Burial place of the “Lady in the Dunes.” [2012, Dunlap]
“Lady in the Dunes” (d1974). Without doubt the most poignant burial at St. Peter’s is that of a young woman whose body was found on the Back Shore in 1974. She remains nameless. Unclaimed. Unknown — after more than four decades. Forensic experts have been able to reconstruct her killing in dreadful detail. Theories come and go: She was an extra in Jaws. She was a girlfriend of the mobster Whitey Bulger. But no one can say for certain why she was attacked or by whom. As the years pass, she seems destined to remain the “Lady in the Dunes” for all time.
Her inscription reads simply: “Unidentified female body / found Race Point dunes / July 26, 1974.”
Here is the official story of the “Lady in the Dunes” (also known as the “Lady of the Dunes”) from the Provincetown Police Department:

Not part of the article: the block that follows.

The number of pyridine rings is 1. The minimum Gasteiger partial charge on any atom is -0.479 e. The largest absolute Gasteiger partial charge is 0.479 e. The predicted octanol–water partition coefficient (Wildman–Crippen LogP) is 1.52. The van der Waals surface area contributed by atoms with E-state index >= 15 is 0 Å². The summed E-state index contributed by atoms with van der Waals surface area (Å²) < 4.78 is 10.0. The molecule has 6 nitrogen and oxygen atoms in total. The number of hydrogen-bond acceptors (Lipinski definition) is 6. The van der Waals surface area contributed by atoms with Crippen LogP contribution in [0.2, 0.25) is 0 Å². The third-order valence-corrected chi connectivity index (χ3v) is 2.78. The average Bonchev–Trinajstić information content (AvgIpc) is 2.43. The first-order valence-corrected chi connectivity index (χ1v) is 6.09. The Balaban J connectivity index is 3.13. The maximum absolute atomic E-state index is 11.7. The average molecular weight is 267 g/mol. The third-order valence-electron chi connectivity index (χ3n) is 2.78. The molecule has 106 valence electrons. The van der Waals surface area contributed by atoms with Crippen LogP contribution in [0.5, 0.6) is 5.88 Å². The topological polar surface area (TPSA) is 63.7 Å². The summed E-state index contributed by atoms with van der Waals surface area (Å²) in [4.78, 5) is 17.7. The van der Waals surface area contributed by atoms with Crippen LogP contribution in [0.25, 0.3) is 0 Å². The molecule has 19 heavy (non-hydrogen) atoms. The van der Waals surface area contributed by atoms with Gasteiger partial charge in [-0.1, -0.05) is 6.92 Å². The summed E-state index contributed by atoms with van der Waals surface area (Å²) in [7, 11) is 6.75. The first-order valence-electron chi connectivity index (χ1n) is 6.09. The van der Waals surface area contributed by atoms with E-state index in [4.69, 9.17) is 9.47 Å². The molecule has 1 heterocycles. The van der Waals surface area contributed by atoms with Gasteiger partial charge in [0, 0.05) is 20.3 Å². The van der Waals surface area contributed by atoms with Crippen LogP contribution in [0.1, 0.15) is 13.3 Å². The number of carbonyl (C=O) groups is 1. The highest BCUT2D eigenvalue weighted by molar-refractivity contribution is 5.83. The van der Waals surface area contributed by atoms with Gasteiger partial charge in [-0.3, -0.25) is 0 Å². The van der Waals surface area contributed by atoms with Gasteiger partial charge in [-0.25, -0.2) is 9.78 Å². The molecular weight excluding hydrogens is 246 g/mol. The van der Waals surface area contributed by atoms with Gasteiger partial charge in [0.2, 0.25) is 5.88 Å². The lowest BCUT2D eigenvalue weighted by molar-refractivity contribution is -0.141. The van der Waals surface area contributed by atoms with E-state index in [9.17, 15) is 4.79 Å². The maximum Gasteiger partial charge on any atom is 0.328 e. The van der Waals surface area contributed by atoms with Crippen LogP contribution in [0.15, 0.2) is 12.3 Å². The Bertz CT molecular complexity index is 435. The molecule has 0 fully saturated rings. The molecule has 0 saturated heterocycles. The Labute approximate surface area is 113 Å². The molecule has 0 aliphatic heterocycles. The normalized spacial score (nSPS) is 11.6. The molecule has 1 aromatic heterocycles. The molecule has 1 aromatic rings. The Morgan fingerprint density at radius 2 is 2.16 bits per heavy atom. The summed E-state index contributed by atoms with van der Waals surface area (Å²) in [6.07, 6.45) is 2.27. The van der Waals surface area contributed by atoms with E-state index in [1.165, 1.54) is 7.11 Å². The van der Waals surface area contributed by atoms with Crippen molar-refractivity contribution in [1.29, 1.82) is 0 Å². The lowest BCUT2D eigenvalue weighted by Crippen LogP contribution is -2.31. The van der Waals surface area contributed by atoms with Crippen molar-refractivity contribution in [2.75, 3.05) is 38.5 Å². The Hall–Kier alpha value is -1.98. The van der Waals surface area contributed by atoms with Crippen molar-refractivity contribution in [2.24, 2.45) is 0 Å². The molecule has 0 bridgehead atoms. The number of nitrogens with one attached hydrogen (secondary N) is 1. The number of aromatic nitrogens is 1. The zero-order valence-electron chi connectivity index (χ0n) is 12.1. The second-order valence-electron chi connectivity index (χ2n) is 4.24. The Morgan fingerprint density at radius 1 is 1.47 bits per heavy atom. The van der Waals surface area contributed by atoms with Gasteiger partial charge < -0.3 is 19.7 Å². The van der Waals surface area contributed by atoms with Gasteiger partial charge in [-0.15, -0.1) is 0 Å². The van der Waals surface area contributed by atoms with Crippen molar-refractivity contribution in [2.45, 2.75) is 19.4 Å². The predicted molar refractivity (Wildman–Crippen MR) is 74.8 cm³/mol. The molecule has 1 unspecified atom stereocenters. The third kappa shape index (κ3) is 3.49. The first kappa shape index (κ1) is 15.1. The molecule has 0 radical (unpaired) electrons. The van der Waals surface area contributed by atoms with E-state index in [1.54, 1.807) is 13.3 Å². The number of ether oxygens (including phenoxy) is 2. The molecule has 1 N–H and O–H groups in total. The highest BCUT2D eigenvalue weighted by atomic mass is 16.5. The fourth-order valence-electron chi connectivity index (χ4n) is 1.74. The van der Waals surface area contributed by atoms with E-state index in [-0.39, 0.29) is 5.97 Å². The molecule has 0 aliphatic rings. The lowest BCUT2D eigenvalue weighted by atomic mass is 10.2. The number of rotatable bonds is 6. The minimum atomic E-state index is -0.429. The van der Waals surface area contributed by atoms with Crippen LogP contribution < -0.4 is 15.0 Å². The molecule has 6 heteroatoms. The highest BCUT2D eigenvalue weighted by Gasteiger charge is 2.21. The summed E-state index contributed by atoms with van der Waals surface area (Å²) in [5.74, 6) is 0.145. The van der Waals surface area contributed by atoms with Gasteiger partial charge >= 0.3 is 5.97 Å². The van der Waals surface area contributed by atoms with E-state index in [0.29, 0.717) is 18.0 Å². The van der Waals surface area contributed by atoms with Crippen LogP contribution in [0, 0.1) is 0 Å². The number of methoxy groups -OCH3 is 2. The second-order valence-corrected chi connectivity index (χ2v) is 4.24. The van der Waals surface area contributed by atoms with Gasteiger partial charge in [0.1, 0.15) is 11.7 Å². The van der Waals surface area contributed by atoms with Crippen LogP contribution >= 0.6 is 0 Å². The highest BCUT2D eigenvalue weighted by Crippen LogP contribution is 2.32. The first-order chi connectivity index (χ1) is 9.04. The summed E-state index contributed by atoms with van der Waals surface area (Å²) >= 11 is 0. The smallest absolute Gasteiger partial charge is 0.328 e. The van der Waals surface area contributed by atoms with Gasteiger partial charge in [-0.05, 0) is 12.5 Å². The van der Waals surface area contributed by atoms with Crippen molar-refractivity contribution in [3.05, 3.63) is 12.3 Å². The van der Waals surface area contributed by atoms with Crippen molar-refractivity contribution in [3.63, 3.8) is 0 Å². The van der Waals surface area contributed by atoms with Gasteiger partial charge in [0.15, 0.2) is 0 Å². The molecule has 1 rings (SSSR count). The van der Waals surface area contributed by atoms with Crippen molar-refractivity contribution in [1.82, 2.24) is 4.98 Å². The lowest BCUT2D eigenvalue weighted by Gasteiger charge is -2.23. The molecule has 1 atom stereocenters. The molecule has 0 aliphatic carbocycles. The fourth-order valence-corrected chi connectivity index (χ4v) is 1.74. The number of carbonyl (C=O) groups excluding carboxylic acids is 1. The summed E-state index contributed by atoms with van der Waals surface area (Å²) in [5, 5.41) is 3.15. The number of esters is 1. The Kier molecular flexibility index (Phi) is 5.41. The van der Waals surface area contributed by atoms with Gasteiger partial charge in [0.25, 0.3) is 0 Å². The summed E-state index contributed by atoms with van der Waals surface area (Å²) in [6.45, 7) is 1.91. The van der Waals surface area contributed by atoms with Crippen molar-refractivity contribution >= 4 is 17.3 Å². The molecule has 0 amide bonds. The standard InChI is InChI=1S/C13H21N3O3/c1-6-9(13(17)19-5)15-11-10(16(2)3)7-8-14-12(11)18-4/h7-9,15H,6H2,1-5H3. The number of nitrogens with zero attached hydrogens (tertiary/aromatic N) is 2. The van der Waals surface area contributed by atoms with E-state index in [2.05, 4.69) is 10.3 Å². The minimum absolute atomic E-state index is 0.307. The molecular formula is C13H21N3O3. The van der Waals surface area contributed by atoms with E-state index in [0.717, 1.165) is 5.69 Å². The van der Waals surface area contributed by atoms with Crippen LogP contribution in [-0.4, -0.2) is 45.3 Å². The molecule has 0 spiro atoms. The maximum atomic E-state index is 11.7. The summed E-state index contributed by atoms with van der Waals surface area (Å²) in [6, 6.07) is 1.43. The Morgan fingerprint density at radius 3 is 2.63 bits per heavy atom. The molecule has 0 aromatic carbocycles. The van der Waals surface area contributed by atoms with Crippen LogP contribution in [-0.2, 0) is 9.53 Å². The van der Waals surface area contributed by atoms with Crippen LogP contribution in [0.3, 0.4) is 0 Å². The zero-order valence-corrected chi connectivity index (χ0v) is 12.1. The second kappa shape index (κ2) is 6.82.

“The victim was discovered in the dunes about a mile east of the Race Point Ranger Station on July 26, 1974. The cause of death was a blow to the head. The estimated date of death was from 10 days up to three weeks. The unidentified woman’s hands were missing, presumably removed by the killer so she could not be identified through fingerprints and her head was nearly severed from her body with an instrument similar to a military entrenching tool. The left side of her skull had been crushed. No weapon was found at the crime scene.
“Her nude body was discovered lying on a beach towel with her head resting on folded jeans. There was no sign of a struggle and the woman lay on half the towel, as if she’d been sharing it with a companion. The body was exhumed in 2000, in an attempt to confirm her identity. In May of 2010, a new composite was created using state of the art technology and computer analyses. The new facial reconstruction images [below] were created by forensic experts from the National Center for Missing and Exploited Children and the Smithsonian Institution.”
Provincetown detectives still hope to solve the case. They note in their bulletin that the victim’s dental charts and samples of her DNA are available. Just not her name.
Facial reconstructions created in 2010 by the Smithsonian Institution and the National Center for Missing and Exploited Children. [Provincetown Police Department]
• Find a Grave Memorial No. 51635525.
¶ Last updated on 13 December 2021.